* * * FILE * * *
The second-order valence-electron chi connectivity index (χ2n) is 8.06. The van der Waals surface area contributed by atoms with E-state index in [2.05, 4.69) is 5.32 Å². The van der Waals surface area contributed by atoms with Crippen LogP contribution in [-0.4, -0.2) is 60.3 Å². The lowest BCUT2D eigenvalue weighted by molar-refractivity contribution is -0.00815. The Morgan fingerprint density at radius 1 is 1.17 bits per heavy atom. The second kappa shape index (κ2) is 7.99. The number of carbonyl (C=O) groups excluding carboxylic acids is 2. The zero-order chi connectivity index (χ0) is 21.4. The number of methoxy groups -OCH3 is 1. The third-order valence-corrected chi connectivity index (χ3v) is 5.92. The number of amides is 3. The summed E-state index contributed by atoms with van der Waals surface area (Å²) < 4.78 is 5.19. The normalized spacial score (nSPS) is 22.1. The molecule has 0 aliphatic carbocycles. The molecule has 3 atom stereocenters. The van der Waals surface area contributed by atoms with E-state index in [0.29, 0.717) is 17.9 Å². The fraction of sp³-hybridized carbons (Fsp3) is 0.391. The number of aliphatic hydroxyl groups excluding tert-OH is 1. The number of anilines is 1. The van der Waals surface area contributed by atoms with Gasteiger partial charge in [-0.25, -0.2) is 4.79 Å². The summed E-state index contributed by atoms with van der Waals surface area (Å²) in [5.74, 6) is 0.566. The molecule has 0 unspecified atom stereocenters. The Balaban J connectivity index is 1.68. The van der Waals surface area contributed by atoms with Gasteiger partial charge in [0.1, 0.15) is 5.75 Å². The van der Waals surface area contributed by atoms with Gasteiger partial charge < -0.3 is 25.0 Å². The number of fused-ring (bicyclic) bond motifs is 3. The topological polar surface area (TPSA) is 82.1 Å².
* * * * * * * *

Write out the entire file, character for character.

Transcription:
The second-order valence-electron chi connectivity index (χ2n) is 8.06. The van der Waals surface area contributed by atoms with E-state index in [2.05, 4.69) is 5.32 Å². The van der Waals surface area contributed by atoms with Crippen LogP contribution in [-0.4, -0.2) is 60.3 Å². The lowest BCUT2D eigenvalue weighted by molar-refractivity contribution is -0.00815. The Morgan fingerprint density at radius 1 is 1.17 bits per heavy atom. The second kappa shape index (κ2) is 7.99. The number of carbonyl (C=O) groups excluding carboxylic acids is 2. The zero-order chi connectivity index (χ0) is 21.4. The number of methoxy groups -OCH3 is 1. The third-order valence-corrected chi connectivity index (χ3v) is 5.92. The number of amides is 3. The summed E-state index contributed by atoms with van der Waals surface area (Å²) < 4.78 is 5.19. The normalized spacial score (nSPS) is 22.1. The molecule has 0 aliphatic carbocycles. The molecule has 3 atom stereocenters. The van der Waals surface area contributed by atoms with E-state index in [0.29, 0.717) is 17.9 Å². The fraction of sp³-hybridized carbons (Fsp3) is 0.391. The number of aliphatic hydroxyl groups excluding tert-OH is 1. The number of anilines is 1. The van der Waals surface area contributed by atoms with Gasteiger partial charge in [-0.25, -0.2) is 4.79 Å². The summed E-state index contributed by atoms with van der Waals surface area (Å²) in [5.74, 6) is 0.566. The molecule has 0 unspecified atom stereocenters. The Balaban J connectivity index is 1.68. The van der Waals surface area contributed by atoms with Gasteiger partial charge in [0.1, 0.15) is 5.75 Å². The van der Waals surface area contributed by atoms with Gasteiger partial charge < -0.3 is 25.0 Å². The number of fused-ring (bicyclic) bond motifs is 3. The topological polar surface area (TPSA) is 82.1 Å².